WOMEN’S EMPOWERMENT AND INTIMATE PARTNER VIOLENCE IN BANGLADESH: INVESTIGATING THE COMPLEX RELATIONSHIP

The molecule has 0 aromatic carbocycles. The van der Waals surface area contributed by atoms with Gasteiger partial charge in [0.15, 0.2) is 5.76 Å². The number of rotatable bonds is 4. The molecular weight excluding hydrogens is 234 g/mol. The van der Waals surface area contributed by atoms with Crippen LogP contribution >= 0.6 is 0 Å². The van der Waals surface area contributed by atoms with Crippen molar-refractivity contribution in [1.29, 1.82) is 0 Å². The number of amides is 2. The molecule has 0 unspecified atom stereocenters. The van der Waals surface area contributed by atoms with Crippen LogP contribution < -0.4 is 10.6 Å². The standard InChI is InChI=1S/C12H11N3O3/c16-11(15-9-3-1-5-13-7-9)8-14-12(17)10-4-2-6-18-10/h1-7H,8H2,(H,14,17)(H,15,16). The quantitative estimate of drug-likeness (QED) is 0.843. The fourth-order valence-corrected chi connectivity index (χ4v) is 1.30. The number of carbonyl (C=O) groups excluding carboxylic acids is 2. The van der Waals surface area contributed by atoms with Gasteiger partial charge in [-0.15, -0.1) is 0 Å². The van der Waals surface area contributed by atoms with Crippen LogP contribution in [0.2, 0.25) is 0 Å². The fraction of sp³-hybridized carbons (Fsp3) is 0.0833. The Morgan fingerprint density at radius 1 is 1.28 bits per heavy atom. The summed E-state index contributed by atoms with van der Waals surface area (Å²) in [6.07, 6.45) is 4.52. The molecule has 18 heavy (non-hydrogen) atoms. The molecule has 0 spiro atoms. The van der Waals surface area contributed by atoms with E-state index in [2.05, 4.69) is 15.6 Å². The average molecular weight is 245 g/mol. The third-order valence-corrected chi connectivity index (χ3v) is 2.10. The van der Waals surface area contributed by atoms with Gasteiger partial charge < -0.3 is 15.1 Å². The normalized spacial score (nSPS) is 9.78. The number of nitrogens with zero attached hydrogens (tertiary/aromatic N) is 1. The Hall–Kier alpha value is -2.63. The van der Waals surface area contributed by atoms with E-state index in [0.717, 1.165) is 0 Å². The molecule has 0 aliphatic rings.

The aim of this study was to assess whether women’s empowerment ensures reduced intimate partner violence (IPV). The differential relationship between women’s empowerment and IPV among married women in Bangladesh was investigated using 2007 Demographic and Health Survey data. Logistic regression models were used to assess whether women’s empowerment had any influence on their likelihood of experiencing IPV while controlling for other covariates. The analyses revealed that older cohorts of women, who were more empowered, were more vulnerable to physical violence than less-empowered, younger women. The likelihood of being affected by physical violence among less-empowered, childless women was greater than that of more-empowered women with only male children. Less-empowered, uneducated women were more likely to experience physical violence than more-empowered, primary-educated women. Less-empowered women who had been married for less than 5 years were more likely to suffer from physical violence than more-empowered women who had been married for more than 19 years. The likelihood of experiencing sexual violence was not found to have any significant association with women’s empowerment. The findings suggest that although women’s empowerment in Bangladesh is gradually improving, some sub-groups of empowered women are still susceptible to IPV.